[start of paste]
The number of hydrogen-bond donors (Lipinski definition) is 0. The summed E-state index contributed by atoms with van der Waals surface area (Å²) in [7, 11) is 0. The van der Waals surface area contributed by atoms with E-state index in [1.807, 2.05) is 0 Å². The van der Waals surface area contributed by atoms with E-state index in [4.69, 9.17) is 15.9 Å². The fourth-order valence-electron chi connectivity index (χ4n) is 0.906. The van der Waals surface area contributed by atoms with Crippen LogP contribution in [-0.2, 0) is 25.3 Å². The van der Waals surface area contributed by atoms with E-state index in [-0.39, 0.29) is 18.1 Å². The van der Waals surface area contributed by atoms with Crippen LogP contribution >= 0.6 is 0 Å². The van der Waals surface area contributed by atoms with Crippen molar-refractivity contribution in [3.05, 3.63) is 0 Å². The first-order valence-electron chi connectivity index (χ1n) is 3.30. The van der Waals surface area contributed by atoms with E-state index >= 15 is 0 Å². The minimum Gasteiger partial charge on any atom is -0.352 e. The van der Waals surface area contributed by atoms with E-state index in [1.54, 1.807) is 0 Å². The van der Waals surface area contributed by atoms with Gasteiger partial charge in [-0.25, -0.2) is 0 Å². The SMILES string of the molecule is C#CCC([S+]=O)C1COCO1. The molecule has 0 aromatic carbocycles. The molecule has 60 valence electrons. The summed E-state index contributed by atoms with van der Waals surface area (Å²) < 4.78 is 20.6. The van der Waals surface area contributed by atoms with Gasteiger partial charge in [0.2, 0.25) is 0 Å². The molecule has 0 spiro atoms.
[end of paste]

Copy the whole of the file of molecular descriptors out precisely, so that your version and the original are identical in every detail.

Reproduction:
The number of hydrogen-bond donors (Lipinski definition) is 0. The summed E-state index contributed by atoms with van der Waals surface area (Å²) in [7, 11) is 0. The van der Waals surface area contributed by atoms with E-state index in [1.807, 2.05) is 0 Å². The van der Waals surface area contributed by atoms with E-state index in [4.69, 9.17) is 15.9 Å². The fourth-order valence-electron chi connectivity index (χ4n) is 0.906. The van der Waals surface area contributed by atoms with Crippen LogP contribution in [-0.2, 0) is 25.3 Å². The van der Waals surface area contributed by atoms with E-state index in [-0.39, 0.29) is 18.1 Å². The van der Waals surface area contributed by atoms with Crippen LogP contribution >= 0.6 is 0 Å². The van der Waals surface area contributed by atoms with Crippen molar-refractivity contribution in [3.05, 3.63) is 0 Å². The first-order valence-electron chi connectivity index (χ1n) is 3.30. The van der Waals surface area contributed by atoms with E-state index >= 15 is 0 Å². The minimum Gasteiger partial charge on any atom is -0.352 e. The van der Waals surface area contributed by atoms with E-state index in [1.54, 1.807) is 0 Å². The van der Waals surface area contributed by atoms with Gasteiger partial charge in [-0.25, -0.2) is 0 Å². The SMILES string of the molecule is C#CCC([S+]=O)C1COCO1. The molecule has 0 aromatic carbocycles. The molecule has 60 valence electrons. The summed E-state index contributed by atoms with van der Waals surface area (Å²) < 4.78 is 20.6. The van der Waals surface area contributed by atoms with Gasteiger partial charge in [0.2, 0.25) is 0 Å². The molecule has 0 spiro atoms.